OL Big surveys of the health effects of alcohol keep appearing, and this one justifies its existence by claiming to be the first to survey self-reported alcohol consumption and health outcomes over a range of countries (12 in all) at different levels of economic development. Overall, mortality in the median follow-up period of 4.3 years was higher in heavy drinkers than for non-drinkers, with a hazard ratio of 1.31 (CI 1.04-1.66). However, high intake was associated with less cardiovascular disease and did not affect the risk of stroke. Those of us who like to finish the day with a bottle of wine can avoid injury by staying at home. We take our chances with a higher risk of some cancers. Liver disease, surprisingly, does not figure in this survey.
The BMJ 19 Sep 2015 Vol 351
Back in November 2011, I set up a Google group called PATH (publish all trials on humans) and wrote an editorial in The BMJ on the subject with Elizabeth Loder. In January 2013, Sense About Science and Ben Goldacre launched AllTrials with enormous success. It seems that another group was also set up in 2013, called RIAT, “restoring invisible and abandoned trials.” My initial group was just a talking shop; AllTrials is an international public campaign; and now RIAT has gone and published a reanalysis of one of the trials which serves as an example for all of us. They deserve congratulations, as does GlaxoSmithKline for releasing the dataset and itself joining AllTrials. It is no secret that Study 329 was an example of all that is bad and harmful in industry reported trials, and that paroxetine, far from being a suitable antidepressant for use in adolescents, is ineffective and potentially dangerous. GSK is mercifully no longer the same organisation as SmithKline Beecham was in the 1990s. And we must hope that the 12 North American academic psychiatry centres, which were paid to recruit and lend their names to this study, have since changed their ways too. But the price of freedom from fraud is eternal vigilance.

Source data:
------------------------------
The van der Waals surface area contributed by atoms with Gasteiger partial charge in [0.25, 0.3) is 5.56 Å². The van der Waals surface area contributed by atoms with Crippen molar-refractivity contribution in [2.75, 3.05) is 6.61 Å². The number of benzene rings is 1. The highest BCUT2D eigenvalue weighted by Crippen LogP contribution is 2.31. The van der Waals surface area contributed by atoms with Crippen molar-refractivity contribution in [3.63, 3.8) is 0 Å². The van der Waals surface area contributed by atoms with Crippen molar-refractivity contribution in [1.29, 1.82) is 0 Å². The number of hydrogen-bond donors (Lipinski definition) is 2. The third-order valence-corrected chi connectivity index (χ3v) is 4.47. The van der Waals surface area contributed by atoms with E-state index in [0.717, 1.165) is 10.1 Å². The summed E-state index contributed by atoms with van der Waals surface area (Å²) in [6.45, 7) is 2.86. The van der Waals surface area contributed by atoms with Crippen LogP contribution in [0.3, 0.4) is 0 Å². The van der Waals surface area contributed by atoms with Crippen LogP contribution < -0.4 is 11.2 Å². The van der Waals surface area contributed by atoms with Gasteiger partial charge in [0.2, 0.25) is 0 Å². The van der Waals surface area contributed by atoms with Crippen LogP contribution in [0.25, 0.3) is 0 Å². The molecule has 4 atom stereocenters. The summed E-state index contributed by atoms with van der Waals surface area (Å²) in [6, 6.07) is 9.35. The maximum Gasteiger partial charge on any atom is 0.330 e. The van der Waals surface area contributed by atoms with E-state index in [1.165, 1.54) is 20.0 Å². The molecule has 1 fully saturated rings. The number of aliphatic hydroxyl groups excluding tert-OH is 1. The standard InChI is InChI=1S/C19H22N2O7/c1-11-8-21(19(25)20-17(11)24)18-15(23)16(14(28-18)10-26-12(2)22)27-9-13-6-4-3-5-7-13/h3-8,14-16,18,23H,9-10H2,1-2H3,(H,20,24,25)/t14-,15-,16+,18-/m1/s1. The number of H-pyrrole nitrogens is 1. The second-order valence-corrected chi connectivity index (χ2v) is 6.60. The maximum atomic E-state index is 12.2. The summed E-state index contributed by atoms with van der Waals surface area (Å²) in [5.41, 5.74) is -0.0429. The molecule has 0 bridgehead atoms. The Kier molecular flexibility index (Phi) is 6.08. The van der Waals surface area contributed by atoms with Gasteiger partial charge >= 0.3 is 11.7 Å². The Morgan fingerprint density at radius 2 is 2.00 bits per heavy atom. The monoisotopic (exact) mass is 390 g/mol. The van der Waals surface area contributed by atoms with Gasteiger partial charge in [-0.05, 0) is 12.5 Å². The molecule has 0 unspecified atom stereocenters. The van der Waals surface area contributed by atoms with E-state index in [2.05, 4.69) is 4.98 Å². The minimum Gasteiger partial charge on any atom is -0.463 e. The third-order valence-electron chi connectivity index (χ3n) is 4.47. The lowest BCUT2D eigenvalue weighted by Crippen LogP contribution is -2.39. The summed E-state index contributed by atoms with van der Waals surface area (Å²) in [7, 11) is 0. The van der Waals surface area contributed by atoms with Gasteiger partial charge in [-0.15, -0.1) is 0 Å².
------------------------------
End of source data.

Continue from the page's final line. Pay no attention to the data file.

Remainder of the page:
Peter Doshi meditates on the lack of apology, retraction, or disciplinary action in a separate feature piece and there is also a separate editorial on liberating data from clinical trials. But I will let Fiona Godlee have the last word: “The RIAT re-analysis marks a new chapter in the story of Study 329, showing the remarkable power of open data. But it also shows how much our current systems are failing patients and the public. It should not have taken 14 years to get to this point. It shows that we need regulation, and perhaps legislation, to ensure that the results of all clinical trials are made publicly available and that individual patient data are available for legitimate independent third party scrutiny.”
Fungus of the Week: Calvatia gigantea
According to Wikipedia, giant puffballs can grow to a weight of 20 kilograms. Even an average one weighing a pound or two, found in perfect condition, can take quite a bit of eating. They grow in the same place each year and it is said that in some country districts, annual puffball feasts would be held to honour their appearance. They can occasionally be found in enormous fairy rings on old undisturbed pasture land.
Sliced pure white puffball fried in bacon fat and lightly sprinkled with finely chopped parsley and chives is a dish for a king. If found at the right stage, puffballs like this will keep in the refrigerator for many days. But beware the gradual onset of yellowness, which marks spore formation and the end of edibility.
An average sort of giant puffball contains 20 000 000 000 000 spores. In his wonderful 1953 classic on Mushrooms and Toadstools in the New Naturalist series, John Ramsbottom mused on this:
“This species heads the list for single fruit-bodies and is probably the most prolific organism living on our planet . . . What if the spores all fulfilled their function and produced fruit-bodies? Seven billion* of these of average size placed end to end would put a girdle round about the earth more than five times; if their spores were equally successful the resulting fruit-bodies would stretch twice to the sun and back, and form a mass eight hundred times the weight of the globe. We are on safe ground in asserting this does not happen.”
*in 1953 England, one billion meant one million x one million.